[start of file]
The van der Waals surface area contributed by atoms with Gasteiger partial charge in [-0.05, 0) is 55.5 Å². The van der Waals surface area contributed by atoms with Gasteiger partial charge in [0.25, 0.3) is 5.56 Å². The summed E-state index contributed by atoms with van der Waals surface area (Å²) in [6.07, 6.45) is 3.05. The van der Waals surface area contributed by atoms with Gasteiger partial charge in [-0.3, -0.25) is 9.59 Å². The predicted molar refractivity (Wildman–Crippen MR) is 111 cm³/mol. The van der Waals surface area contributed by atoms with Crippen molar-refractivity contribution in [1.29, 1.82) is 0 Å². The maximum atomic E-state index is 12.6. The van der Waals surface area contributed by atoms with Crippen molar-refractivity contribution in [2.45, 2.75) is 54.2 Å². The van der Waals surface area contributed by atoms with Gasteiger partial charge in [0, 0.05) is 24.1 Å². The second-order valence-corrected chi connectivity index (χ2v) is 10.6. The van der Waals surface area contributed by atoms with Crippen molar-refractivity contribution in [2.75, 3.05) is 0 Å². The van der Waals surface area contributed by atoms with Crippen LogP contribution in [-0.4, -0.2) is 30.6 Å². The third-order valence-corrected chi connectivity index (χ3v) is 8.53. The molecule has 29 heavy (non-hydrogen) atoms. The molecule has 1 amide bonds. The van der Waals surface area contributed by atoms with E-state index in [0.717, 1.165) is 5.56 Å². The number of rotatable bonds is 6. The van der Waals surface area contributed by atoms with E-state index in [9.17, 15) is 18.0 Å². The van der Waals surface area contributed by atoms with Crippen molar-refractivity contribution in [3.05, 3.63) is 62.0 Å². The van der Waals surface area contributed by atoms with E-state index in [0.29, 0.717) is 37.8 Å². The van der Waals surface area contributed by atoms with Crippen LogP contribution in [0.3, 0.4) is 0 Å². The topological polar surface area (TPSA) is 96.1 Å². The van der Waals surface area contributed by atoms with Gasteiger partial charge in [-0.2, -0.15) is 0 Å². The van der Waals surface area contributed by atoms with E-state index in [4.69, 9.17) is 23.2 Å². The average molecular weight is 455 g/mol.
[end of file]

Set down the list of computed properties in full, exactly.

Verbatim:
The van der Waals surface area contributed by atoms with Gasteiger partial charge in [-0.05, 0) is 55.5 Å². The van der Waals surface area contributed by atoms with Gasteiger partial charge in [0.25, 0.3) is 5.56 Å². The summed E-state index contributed by atoms with van der Waals surface area (Å²) in [6.07, 6.45) is 3.05. The van der Waals surface area contributed by atoms with Gasteiger partial charge in [-0.3, -0.25) is 9.59 Å². The predicted molar refractivity (Wildman–Crippen MR) is 111 cm³/mol. The van der Waals surface area contributed by atoms with Crippen molar-refractivity contribution in [1.29, 1.82) is 0 Å². The maximum atomic E-state index is 12.6. The van der Waals surface area contributed by atoms with Crippen molar-refractivity contribution in [2.45, 2.75) is 54.2 Å². The van der Waals surface area contributed by atoms with Gasteiger partial charge in [0, 0.05) is 24.1 Å². The second-order valence-corrected chi connectivity index (χ2v) is 10.6. The van der Waals surface area contributed by atoms with Crippen molar-refractivity contribution in [2.75, 3.05) is 0 Å². The van der Waals surface area contributed by atoms with Crippen LogP contribution in [-0.4, -0.2) is 30.6 Å². The third-order valence-corrected chi connectivity index (χ3v) is 8.53. The molecule has 29 heavy (non-hydrogen) atoms. The molecule has 1 amide bonds. The van der Waals surface area contributed by atoms with E-state index in [0.717, 1.165) is 5.56 Å². The number of rotatable bonds is 6. The van der Waals surface area contributed by atoms with E-state index in [9.17, 15) is 18.0 Å². The van der Waals surface area contributed by atoms with Crippen molar-refractivity contribution in [3.05, 3.63) is 62.0 Å². The van der Waals surface area contributed by atoms with E-state index in [0.29, 0.717) is 37.8 Å². The van der Waals surface area contributed by atoms with Crippen LogP contribution in [0.3, 0.4) is 0 Å². The topological polar surface area (TPSA) is 96.1 Å². The van der Waals surface area contributed by atoms with Gasteiger partial charge in [-0.2, -0.15) is 0 Å². The van der Waals surface area contributed by atoms with E-state index in [4.69, 9.17) is 23.2 Å². The average molecular weight is 455 g/mol.